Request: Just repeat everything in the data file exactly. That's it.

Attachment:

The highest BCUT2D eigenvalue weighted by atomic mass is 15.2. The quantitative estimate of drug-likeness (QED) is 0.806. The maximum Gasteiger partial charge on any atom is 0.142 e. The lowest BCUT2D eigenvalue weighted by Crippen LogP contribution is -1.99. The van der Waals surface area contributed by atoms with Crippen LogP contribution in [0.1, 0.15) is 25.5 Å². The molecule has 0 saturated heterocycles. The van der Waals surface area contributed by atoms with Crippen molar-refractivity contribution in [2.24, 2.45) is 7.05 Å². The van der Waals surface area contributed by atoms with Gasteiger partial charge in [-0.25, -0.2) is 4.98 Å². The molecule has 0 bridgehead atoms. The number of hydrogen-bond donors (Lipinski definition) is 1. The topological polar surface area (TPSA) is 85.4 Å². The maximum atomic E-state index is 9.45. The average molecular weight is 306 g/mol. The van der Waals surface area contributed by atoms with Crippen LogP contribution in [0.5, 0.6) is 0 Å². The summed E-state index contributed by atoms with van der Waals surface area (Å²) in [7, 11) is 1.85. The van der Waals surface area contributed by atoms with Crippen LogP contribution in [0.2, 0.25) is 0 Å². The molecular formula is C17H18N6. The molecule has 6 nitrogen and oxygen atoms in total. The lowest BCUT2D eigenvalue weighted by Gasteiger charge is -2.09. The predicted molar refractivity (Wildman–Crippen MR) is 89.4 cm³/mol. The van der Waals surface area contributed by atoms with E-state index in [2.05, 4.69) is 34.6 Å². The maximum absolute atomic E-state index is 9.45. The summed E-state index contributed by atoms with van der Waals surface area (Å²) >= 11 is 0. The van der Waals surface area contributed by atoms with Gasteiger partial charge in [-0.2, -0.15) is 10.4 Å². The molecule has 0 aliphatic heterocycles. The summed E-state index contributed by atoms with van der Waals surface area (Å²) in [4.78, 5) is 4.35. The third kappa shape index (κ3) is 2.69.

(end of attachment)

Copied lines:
The highest BCUT2D eigenvalue weighted by atomic mass is 15.2. The quantitative estimate of drug-likeness (QED) is 0.806. The maximum Gasteiger partial charge on any atom is 0.142 e. The lowest BCUT2D eigenvalue weighted by Crippen LogP contribution is -1.99. The van der Waals surface area contributed by atoms with Crippen LogP contribution in [0.1, 0.15) is 25.5 Å². The molecule has 0 saturated heterocycles. The van der Waals surface area contributed by atoms with Crippen molar-refractivity contribution in [2.24, 2.45) is 7.05 Å². The van der Waals surface area contributed by atoms with Gasteiger partial charge in [-0.25, -0.2) is 4.98 Å². The molecule has 0 bridgehead atoms. The number of hydrogen-bond donors (Lipinski definition) is 1. The topological polar surface area (TPSA) is 85.4 Å². The maximum atomic E-state index is 9.45. The average molecular weight is 306 g/mol. The van der Waals surface area contributed by atoms with Crippen LogP contribution in [0.5, 0.6) is 0 Å². The summed E-state index contributed by atoms with van der Waals surface area (Å²) in [7, 11) is 1.85. The van der Waals surface area contributed by atoms with Crippen LogP contribution in [0.2, 0.25) is 0 Å². The molecular formula is C17H18N6. The molecule has 6 nitrogen and oxygen atoms in total. The lowest BCUT2D eigenvalue weighted by Gasteiger charge is -2.09. The predicted molar refractivity (Wildman–Crippen MR) is 89.4 cm³/mol. The van der Waals surface area contributed by atoms with E-state index in [2.05, 4.69) is 34.6 Å². The maximum absolute atomic E-state index is 9.45. The summed E-state index contributed by atoms with van der Waals surface area (Å²) >= 11 is 0. The van der Waals surface area contributed by atoms with Gasteiger partial charge in [-0.2, -0.15) is 10.4 Å². The molecule has 0 aliphatic heterocycles. The summed E-state index contributed by atoms with van der Waals surface area (Å²) in [4.78, 5) is 4.35. The third kappa shape index (κ3) is 2.69.